Bombardier's Thunder Bay plant works to speed up streetcar deliveries
Mass transit vehicles destined for Toronto have been delayed
A local union leader says he expects a boost in productivity at Thunder Bay's Bombardier plant after some changes, aimed at speeding up the delivery of the Toronto streetcars.
Unifor Local 1075 president Dominic Pasqualino said the union is working "hand in hand" with the company to get streetcars destined for the Toronto Transit Commission (TTC) delivered faster.
New management at the local plant has increased the number of shifts; they also seem more willing to work with the union, said Pasqualino.
"Now, we're looking at having three shifts on that operation which is excellent, and it seems that they're a lot more receptive to some of the suggestions of the workers," Pasqualino said.
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The union leader would not delve into specifics of changes suggested by workers but said some of them have something to do with a better supply of tools and equipment.
There are about 900 to 950 Unifor workers at the Thunder Bay plant, which has been making streetcars for more than 40 years, said Pasqualino.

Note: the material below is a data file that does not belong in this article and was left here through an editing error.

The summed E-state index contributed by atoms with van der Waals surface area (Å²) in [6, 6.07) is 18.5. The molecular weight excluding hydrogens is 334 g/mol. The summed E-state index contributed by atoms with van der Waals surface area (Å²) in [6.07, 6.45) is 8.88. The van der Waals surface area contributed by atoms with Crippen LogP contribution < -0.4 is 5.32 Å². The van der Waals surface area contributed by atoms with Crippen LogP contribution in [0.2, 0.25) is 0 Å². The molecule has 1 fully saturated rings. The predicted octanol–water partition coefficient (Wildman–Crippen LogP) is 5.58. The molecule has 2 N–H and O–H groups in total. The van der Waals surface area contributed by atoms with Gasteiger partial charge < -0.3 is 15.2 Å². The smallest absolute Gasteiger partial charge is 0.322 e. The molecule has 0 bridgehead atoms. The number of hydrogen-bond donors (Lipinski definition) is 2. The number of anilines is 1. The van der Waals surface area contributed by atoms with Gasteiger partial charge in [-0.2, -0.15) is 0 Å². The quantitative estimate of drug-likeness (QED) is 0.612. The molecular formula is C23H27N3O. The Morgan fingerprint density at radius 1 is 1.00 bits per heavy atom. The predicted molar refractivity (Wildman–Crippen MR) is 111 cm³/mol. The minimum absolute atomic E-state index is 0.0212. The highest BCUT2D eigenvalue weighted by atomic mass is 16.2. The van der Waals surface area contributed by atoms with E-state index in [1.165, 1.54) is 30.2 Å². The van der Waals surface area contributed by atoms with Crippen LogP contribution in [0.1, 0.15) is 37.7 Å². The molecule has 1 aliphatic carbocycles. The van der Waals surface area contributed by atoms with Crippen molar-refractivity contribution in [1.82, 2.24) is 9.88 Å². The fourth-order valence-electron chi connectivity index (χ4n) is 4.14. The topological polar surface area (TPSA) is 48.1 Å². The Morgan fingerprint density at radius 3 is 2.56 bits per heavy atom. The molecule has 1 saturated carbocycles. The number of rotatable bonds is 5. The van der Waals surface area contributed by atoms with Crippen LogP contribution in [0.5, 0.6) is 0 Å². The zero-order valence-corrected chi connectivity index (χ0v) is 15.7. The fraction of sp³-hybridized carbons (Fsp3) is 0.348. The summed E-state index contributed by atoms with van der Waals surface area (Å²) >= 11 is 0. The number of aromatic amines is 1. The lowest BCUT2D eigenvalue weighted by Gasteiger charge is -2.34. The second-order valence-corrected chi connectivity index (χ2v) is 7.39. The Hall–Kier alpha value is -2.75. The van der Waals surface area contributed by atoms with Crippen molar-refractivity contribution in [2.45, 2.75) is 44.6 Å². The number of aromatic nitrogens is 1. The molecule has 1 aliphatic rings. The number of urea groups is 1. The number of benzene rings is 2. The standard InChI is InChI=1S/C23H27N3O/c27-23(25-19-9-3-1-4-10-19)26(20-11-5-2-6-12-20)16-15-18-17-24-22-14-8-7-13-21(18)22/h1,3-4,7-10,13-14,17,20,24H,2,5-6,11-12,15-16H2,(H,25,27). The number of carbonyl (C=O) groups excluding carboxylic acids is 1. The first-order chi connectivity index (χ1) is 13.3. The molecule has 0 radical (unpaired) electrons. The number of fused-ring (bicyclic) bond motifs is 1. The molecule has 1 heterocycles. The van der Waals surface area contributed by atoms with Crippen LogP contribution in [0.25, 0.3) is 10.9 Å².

Earlier this month, Bombardier told the TTC they would not be able to deliver the latest batch of streetcars on time.
"We all understand that they're overdue but our people here that we have working on the line are probably some of the most experienced people in North America to build the cars," Pasqualino said.
The union leader added that a lack of proper parts has slowed down the process.
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"Certainly, the problems that Bombardier is facing aren't with the plant here in Thunder Bay at this time," Pasqualino said.
The TTC has threatened legal action against Bombardier, adding the company may be barred from future contracts.
"It's not good talk," Pasqualino said.
The union leader said he is confident production times will improve with the new changes.
Only 16 new streetcars will be on Toronto streets by the end of 2016 despite a promise from Bombardier to deliver 23.